HONOLULU (KHON2) — The state Department of Health wants to monitor possible COVID-19 symptoms of customers who visited Brix and Bones and Arena 808 between July 16 to July 26, this announcement comes as a dozen cases were linked to the bars.
Honolulu Mayor Kirk Caldwell said it is very possible they will implement a full closure of bars on Oahu as a result of this cluster. The DOH said five customers who tested positive were confirmed to have visited the bars, another seven were exposed through social contact.
Caldwell said, “Our lawyers are working right now on an order that would roll back the opening of bars and end up closing them again.”
The Director of the Hawaii State Department of Health, Dr. Bruce Anderson, said the 10-day window of possible COVID-19 exposure applies to anyone who visited either of the bars during the July dates.
He said this is the time it took to identify the first case and began seeing a pattern of contagion.
Anderson said, “In this situation, we have no choice but to let people know there’s a problem and they come forward and let us know we can then test them.”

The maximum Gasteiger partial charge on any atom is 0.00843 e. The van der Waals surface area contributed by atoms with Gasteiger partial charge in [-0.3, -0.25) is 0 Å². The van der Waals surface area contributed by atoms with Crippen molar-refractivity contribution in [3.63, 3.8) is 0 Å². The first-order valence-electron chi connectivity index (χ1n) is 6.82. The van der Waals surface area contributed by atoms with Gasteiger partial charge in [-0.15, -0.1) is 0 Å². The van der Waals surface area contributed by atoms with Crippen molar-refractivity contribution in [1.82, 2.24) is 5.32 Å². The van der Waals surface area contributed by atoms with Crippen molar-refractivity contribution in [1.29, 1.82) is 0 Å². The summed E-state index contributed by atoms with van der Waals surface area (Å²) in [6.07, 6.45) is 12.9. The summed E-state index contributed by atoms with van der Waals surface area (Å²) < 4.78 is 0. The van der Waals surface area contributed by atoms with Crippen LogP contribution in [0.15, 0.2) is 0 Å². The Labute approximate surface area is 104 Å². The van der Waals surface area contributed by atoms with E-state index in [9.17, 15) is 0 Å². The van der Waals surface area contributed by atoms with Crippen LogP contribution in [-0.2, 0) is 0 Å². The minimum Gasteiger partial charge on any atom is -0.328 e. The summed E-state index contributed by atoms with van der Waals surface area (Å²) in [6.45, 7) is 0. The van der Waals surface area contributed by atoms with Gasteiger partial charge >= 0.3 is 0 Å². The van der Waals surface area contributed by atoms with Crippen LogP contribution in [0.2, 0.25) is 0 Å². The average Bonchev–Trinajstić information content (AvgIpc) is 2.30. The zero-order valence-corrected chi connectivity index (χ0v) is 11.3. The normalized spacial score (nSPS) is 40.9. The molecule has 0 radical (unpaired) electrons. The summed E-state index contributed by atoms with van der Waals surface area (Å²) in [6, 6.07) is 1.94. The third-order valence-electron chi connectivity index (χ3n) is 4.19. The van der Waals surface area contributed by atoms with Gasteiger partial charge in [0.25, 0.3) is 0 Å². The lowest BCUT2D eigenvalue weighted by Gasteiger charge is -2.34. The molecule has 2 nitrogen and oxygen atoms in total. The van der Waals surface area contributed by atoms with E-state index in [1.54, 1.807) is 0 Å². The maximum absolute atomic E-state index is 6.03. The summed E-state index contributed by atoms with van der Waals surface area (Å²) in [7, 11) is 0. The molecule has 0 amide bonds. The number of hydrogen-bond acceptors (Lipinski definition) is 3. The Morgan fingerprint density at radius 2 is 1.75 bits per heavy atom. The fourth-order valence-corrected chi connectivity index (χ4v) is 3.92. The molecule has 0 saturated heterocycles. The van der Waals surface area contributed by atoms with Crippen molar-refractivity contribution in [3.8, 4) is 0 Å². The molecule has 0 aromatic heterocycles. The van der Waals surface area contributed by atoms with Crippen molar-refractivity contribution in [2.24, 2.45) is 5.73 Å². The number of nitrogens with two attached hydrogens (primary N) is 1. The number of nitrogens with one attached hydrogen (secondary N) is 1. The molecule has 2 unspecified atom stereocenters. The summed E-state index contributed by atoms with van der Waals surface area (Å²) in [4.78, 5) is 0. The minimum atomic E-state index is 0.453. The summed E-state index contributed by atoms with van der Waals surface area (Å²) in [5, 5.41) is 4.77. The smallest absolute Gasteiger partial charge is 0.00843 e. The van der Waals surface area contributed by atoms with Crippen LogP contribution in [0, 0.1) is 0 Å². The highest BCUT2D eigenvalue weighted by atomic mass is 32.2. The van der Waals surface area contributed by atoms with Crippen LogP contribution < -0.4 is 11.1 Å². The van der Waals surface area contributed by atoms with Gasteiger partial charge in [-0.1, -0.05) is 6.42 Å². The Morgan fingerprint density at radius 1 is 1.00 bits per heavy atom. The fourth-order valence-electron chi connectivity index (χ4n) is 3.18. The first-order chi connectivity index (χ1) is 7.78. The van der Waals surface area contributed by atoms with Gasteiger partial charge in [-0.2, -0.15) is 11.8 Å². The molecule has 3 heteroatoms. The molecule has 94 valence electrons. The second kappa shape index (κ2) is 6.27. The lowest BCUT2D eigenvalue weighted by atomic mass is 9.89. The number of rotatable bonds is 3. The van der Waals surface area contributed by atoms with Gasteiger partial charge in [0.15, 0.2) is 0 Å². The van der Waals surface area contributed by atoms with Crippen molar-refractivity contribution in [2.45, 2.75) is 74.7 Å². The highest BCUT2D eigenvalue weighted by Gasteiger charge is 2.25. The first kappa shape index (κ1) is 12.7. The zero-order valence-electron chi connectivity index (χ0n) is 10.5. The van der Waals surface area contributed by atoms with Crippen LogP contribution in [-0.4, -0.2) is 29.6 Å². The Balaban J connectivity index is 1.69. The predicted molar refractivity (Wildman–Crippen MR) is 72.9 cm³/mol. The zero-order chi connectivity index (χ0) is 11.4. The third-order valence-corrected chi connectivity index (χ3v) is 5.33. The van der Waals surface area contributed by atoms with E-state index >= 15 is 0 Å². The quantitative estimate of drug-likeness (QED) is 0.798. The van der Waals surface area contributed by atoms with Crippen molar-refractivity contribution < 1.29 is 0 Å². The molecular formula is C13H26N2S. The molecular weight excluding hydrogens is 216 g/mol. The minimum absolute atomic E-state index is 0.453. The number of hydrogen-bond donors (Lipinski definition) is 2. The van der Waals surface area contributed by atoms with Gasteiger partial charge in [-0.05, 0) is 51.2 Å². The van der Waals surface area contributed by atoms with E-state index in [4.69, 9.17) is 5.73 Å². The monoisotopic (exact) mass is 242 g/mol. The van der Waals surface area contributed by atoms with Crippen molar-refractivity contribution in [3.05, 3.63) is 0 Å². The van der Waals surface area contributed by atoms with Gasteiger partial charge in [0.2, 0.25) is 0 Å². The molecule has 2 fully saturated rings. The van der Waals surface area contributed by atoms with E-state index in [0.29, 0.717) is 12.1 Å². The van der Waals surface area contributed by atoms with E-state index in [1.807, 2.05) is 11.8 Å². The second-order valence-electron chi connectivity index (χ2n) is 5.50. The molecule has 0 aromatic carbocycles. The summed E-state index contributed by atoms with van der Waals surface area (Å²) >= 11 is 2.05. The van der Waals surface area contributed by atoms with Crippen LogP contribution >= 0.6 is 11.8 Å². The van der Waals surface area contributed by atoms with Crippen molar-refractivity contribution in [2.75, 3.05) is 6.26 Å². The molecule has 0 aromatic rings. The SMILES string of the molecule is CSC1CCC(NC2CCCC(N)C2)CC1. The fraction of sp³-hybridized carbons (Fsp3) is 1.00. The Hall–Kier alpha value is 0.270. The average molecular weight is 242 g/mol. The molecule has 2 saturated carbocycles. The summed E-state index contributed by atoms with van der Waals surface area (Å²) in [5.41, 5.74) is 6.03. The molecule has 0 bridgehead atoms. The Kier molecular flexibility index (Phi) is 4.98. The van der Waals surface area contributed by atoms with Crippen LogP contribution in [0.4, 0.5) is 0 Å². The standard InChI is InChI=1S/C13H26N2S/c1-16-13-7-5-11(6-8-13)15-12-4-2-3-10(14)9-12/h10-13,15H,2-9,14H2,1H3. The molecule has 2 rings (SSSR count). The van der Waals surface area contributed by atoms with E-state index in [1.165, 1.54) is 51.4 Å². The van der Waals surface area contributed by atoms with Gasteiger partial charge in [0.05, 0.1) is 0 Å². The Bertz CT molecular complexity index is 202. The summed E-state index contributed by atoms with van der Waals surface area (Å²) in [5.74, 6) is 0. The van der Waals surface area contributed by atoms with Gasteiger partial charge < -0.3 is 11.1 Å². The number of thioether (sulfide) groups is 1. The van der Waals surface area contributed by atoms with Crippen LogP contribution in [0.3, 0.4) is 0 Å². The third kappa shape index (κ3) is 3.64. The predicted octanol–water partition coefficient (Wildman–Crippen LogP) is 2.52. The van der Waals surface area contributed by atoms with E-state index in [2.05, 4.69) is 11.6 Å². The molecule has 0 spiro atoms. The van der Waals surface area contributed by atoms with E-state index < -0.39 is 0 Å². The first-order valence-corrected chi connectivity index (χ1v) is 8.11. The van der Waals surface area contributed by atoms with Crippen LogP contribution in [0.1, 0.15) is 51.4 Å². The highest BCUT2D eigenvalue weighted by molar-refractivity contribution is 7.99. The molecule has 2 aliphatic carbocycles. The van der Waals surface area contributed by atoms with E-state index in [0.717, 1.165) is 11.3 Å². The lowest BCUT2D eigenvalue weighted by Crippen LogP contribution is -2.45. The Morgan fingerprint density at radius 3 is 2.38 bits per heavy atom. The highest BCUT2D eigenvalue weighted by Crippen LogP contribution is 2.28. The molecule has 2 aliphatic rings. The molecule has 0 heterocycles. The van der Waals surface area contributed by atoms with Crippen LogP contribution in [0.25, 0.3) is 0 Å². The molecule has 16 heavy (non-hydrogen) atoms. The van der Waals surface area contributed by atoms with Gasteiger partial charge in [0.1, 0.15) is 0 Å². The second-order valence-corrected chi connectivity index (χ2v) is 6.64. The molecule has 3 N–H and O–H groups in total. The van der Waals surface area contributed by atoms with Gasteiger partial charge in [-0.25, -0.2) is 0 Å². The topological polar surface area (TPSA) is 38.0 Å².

KHON 2 News reached out to both bars, they said they were not aware this information would be shared with the public.
Brix and Bones posted on their social media page that they would close down for deep cleaning but expects to welcome back customers soon.
The general manager at Arena 808 said they continue to follow county and state rules, and everyone who is working has been tested with negative results.
Anderson said the department does not typically share the name of establishments where positive cases are found, but he said it is different this time.
“We don’t know who was at the bar, we don’t have good records for that,” Anderson said. “We are getting inconsistent reports even from people who were in the bar on to what transpired at the bar.”
Caldwell calls on the state to move quickly to approve amendments to Honolulu’s emergency order.
Caldwell said, “I told them heads up, an order is coming your way, we would appreciate a quick turnaround here because we want to get ahead of a cresting wave here, a real problem.”
Monday’s count of COVID-19 cases was 28, although Anderson said this was an artificially low number due to lab closures over the weekend prompted by the hurricane warning, he said it is likely the case count is higher.
Latest Stories on KHON2
- Nā Mele ʻUkulele
- Light trades will eventually be replaced with variables
- The fate of Dillingham Airfield is still in the air
- USS Arizona Memorial will resume tours on Sept. 28
- Potential COVID-19 vaccine being developed at UH